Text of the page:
Pitchers, pitchers and more pitchers… This offseason has been about the pitching staff and what the 2019 Milwaukee Brewers’ rotation could look like.
The Milwaukee Brewers are a team that has options. Internally they have eight pitchers that could be slotted right into the rotation. They have seven from 2018 and are returning Jimmy Nelson.
With some highly coveted prospects the Brewers have been linked to many deals for established starters, such as a Corey Kluber. The financial constraints of a small-market team do hinder the Brewers, but not all pitchers will request max contracts.
So, how can they build a rotation from all three options?
The Trade Target rotation
When we look at the current trade targets the Milwaukee Brewers are linked to, there are a few things to take into consideration. Who the opposing teams will ask for, the length of team control and current salary.
Below is a rotation of players that are in the Brewers’ price range and what prospects it could potential take to make the trade happen.
Corey Kluber, RHP, 32
2018 – 20-7, 2.89 ERA, 1.26 WHIP
Current contract – Three years / $17.5 million
What hasn’t been written about Corey Kluber already. He is a true “ace” pitcher, going 56-20 in the last three seasons. He has struck out more than 200 hitters in each of the last five seasons. He’s earning $17.5 million on average for three more seasons.
Noah Syndergaard, RHP, 26
2018 – 13-4, 3.03 ERA, 1.21 WHIP
Current contract – Arbitration 2, under team control through 2021 season
Another highly talked about target, Noah Syndergaard, like Kluber is a true “ace”. In 87 career starts, he has a 37-22 record with a 2.93 ERA, 1.13 WHIP, and 573 strikeouts. Advanced stats show he was a better pitcher than that on a horrible Mets team.
He is young, entertaining, entering his prime, and is a talented player, but he would cost the Brewers some Major League talent. It has been written in previous posts that the price would be most likely a package of Corey Ray, Brandon Woodruff or Freddy Peralta, and a couple throw in pieces.
Robbie Ray, LHP, 27
2018 – 6-2, 3.93, 1.35
Current contract – Arb 2, under team control through 2021 season
Robbie Ray is a fascinating trade target. In 2017, he went 15-5 with a 2.89 ERA and 1.15 WHIP. In 2018, he went 6-2 with an ERA just shy of 4.00 and pitched a career low in innings with 123.2.
Ray is known as a command pitcher, with a good slider and great change up that are considered “nasty” by some scouts and often tricks hitters. He can get up to 95 MPH with his fastball but usually averages a touch slower, so he won’t overpower hitters with blistering speed, but has accuracy with placement.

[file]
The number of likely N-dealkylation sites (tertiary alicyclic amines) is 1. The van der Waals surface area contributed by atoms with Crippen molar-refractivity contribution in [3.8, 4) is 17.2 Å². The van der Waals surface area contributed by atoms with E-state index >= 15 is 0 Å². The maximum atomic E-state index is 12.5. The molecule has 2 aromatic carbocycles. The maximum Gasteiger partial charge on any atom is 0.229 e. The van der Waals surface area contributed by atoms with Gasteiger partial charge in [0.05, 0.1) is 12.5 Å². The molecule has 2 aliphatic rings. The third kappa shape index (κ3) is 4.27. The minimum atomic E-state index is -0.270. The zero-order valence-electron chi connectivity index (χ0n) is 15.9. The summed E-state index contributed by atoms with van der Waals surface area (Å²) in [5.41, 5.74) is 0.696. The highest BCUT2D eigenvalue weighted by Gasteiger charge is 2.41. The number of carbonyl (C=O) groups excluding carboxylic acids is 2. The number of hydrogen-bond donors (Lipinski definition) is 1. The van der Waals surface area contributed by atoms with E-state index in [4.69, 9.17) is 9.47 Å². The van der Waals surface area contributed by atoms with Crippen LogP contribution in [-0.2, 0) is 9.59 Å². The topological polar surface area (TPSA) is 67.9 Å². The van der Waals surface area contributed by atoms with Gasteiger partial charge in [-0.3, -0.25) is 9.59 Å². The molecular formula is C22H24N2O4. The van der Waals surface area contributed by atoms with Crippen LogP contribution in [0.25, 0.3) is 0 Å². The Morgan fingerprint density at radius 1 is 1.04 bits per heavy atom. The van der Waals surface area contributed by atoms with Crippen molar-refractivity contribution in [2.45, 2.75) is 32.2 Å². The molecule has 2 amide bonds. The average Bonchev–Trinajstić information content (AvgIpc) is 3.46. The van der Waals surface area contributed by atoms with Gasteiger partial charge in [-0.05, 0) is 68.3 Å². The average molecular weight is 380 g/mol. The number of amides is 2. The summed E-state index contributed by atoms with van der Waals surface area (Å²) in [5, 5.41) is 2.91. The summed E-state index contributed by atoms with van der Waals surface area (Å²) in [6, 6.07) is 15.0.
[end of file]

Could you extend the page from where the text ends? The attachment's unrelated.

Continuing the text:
Ray could be a cheaper option that could be a strong two or three pitcher for the Brewers. A package of Freddy Peralta or Brandon Woodruff and shedding Eric Thames salary to a D-Backs team that no longer has Paul Goldschmidt could make the deal happen. However, according to reports, a trade of Robbie Ray is unlikely to happen.
Marcus Stroman, RHP, 27
2018 – 4-9, 5.54, 1.48
Current Contract – Arb 3, under team control through 2020 season
Going back to the 2017-18 offseason there were rumors about Stroman to the Brewers that went nowhere, so why not try again? He isn’t going to strike out a lot of hitters, but he keeps the ball on the ground and in Miller Park that is a good thing.
In 2018, he used his 93 MPH sinker and 86 MPH slider to get a lot of ground balls, but has a cutter, curve and four seam fastball that he mixes in as well. With a team friendly contract, years of control, and a career 3.91 ERA, 1.29 WHIP in just 114 games, the Brewers could acquire him for Domingo Santana, Yeison Coca, and another good, young prospect in the Brewers farm system.
Roenis Elias, LHP, 30
2018 – 3-1, 2.65, 1.22
Current contract – Arb 1, under team control through 2021 season
Roenis Elias is another player we haven’t discussed yet this offseason, but the Seattle Mariners have been selling the farm and the 30-year-old Elias could be an attractive option for a team seeking a good fourth or fifth pitcher in the rotation.
In 78 games, Elias is 18-22 with a 3.97 ERA and 1.33 WHIP. In 2014, the Mariners had him locked into the rotation starting 29 games. 2015 was similar, but like other starters in Seattle he struggled in found his way to the bullpen. Last year he started four games, played in 23 and kept opponents to a .242 average with 34 strikeouts.
A change of scenery could be good for Elias, who may need to get out of the Emerald City, and the Mariners may look at a straight up trade for prospect Trent Grisham as a fair trade as they attempt to find buyers for Kyle Seager’s large contract.